I have three golden rules I try to stick to when I go shopping: shop locally, buy British and reward good service. Yet strangely, I’ve found that bigger brands are being better at customer service than the smaller ones.
When I can, I always try to use local shops. And I prefer to buy British as it puts money back into the economy, creates jobs and boosts UK tax revenues – a virtuous circle. But I’m finding my highest priority – excellent customer service – is becoming ever more important and yet more difficult to find.
Does bigger mean better?
Ironically, some of the best customer service I’ve received of late has been from the big chains. Starbucks and Prêt a Manger stand out in particular, as they’re both consistently welcoming and helpful.
And the Costa coffee kiosk on the freezing cold platform at Doncaster Station deserves a special mention as I’ve had consistently excellent service there. They make my coffee just how I like it (I’m fussy), and they’re happy to have a natter and do it all with a genuine smile.
And this is what confuses me. If big companies like Costa can get it right, why can’t smaller traders do it? While some small retailers really go the extra mile (I’m looking at you Cowling & Wilcox art shop, Foxcroft & Ginger café in Soho, and Trinity Bar in Harrow), others don’t seem to care. This is hard to understand given the current economic climate, which should have them throwing all their energy into attracting much-needed custom.
Pile on the praise
I’m quick to criticise poor service, but I’m equally fast to praise an excellent member of staff. For example, I went to Brownsea Island earlier this year and everybody there was friendly and went out of their way to help visitors. They could have been grumpy and unhelpful (it’s very difficult to storm off an island in a strop), but they seemed to genuinely enjoy helping visitors. They were so impressive I joined the National Trust on the day, so it was a win-win for both sides.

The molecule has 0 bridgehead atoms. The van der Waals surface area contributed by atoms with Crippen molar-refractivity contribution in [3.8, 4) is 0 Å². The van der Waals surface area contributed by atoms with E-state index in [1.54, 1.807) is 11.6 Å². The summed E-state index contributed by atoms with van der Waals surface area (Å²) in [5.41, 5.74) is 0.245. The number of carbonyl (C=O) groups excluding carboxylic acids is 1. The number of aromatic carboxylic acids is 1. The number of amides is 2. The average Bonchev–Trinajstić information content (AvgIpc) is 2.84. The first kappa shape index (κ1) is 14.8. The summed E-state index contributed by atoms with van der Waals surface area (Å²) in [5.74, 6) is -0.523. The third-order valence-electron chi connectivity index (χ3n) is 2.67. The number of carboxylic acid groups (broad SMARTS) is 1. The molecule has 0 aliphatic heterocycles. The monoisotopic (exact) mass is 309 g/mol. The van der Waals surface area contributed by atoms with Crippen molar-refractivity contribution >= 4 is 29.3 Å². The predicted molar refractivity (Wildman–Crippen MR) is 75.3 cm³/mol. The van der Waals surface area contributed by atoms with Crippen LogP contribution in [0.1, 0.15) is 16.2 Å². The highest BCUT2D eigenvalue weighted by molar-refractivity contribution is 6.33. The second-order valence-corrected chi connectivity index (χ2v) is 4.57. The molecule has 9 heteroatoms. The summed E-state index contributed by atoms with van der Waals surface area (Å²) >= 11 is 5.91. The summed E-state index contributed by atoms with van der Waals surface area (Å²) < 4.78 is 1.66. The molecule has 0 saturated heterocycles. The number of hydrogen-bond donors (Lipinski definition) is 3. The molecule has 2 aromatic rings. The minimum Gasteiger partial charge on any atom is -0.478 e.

When you do send companies your positive feedback, I think they genuinely appreciate it. I often find they’re keen to pass the positive feedback both up and down the chain. We all like to receive a pat on the back, and it means so much more if someone with no vested interest takes the time to send in some genuine words of gratitude.
So next time you receive great service, don’t just smile, take positive action:
- Tell your friends and family.
- Tell the manager or drop an email to head office.
- Write a glowing review on Which? Local.
- Tweet your followers and to the company concerned.
Companies that encourage good service deserve my business and those staff members who go the extra mile deserve recognition. I try to maintain at least a 1:1 praise/moan ratio. Who’s with me?